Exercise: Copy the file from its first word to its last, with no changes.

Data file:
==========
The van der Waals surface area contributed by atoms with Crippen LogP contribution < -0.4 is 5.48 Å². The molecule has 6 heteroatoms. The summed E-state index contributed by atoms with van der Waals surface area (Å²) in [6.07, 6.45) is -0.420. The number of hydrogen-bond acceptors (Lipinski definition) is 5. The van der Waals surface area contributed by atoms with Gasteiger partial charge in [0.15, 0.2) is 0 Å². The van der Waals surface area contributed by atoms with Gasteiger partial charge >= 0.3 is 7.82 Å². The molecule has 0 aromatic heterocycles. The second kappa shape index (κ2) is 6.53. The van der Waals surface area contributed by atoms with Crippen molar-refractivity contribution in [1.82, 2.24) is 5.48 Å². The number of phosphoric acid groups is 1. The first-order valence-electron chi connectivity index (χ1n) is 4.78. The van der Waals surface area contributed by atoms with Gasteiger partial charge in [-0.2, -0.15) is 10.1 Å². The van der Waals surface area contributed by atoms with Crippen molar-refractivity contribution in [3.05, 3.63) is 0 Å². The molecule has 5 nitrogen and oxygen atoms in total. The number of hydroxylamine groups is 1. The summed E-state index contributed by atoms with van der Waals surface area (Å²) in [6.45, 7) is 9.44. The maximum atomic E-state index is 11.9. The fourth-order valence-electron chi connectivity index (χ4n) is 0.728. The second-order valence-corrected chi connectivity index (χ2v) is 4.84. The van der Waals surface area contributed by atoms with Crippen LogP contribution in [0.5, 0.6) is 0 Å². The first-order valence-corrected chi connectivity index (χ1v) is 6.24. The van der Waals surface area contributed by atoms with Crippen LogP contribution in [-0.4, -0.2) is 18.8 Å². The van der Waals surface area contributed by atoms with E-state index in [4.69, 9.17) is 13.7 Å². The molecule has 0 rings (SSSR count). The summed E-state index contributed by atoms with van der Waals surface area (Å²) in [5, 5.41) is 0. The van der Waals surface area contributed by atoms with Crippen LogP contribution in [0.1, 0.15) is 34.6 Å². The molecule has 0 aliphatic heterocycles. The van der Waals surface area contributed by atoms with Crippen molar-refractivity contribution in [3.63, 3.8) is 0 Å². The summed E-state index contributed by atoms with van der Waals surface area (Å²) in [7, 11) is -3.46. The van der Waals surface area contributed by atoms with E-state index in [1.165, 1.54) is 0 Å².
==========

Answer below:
The van der Waals surface area contributed by atoms with Crippen LogP contribution < -0.4 is 5.48 Å². The molecule has 6 heteroatoms. The summed E-state index contributed by atoms with van der Waals surface area (Å²) in [6.07, 6.45) is -0.420. The number of hydrogen-bond acceptors (Lipinski definition) is 5. The van der Waals surface area contributed by atoms with Gasteiger partial charge in [0.15, 0.2) is 0 Å². The van der Waals surface area contributed by atoms with Gasteiger partial charge >= 0.3 is 7.82 Å². The molecule has 0 aromatic heterocycles. The second kappa shape index (κ2) is 6.53. The van der Waals surface area contributed by atoms with Crippen molar-refractivity contribution in [1.82, 2.24) is 5.48 Å². The number of phosphoric acid groups is 1. The first-order valence-electron chi connectivity index (χ1n) is 4.78. The van der Waals surface area contributed by atoms with Gasteiger partial charge in [-0.2, -0.15) is 10.1 Å². The van der Waals surface area contributed by atoms with Crippen molar-refractivity contribution in [3.05, 3.63) is 0 Å². The molecule has 5 nitrogen and oxygen atoms in total. The number of hydroxylamine groups is 1. The summed E-state index contributed by atoms with van der Waals surface area (Å²) in [6.45, 7) is 9.44. The maximum atomic E-state index is 11.9. The fourth-order valence-electron chi connectivity index (χ4n) is 0.728. The second-order valence-corrected chi connectivity index (χ2v) is 4.84. The van der Waals surface area contributed by atoms with Crippen LogP contribution in [0.5, 0.6) is 0 Å². The first-order valence-corrected chi connectivity index (χ1v) is 6.24. The van der Waals surface area contributed by atoms with Crippen LogP contribution in [-0.4, -0.2) is 18.8 Å². The van der Waals surface area contributed by atoms with E-state index in [4.69, 9.17) is 13.7 Å². The molecule has 0 rings (SSSR count). The summed E-state index contributed by atoms with van der Waals surface area (Å²) in [5, 5.41) is 0. The van der Waals surface area contributed by atoms with Crippen LogP contribution in [0.1, 0.15) is 34.6 Å². The molecule has 0 aliphatic heterocycles. The van der Waals surface area contributed by atoms with Crippen molar-refractivity contribution in [3.63, 3.8) is 0 Å². The summed E-state index contributed by atoms with van der Waals surface area (Å²) in [7, 11) is -3.46. The van der Waals surface area contributed by atoms with E-state index in [1.165, 1.54) is 0 Å².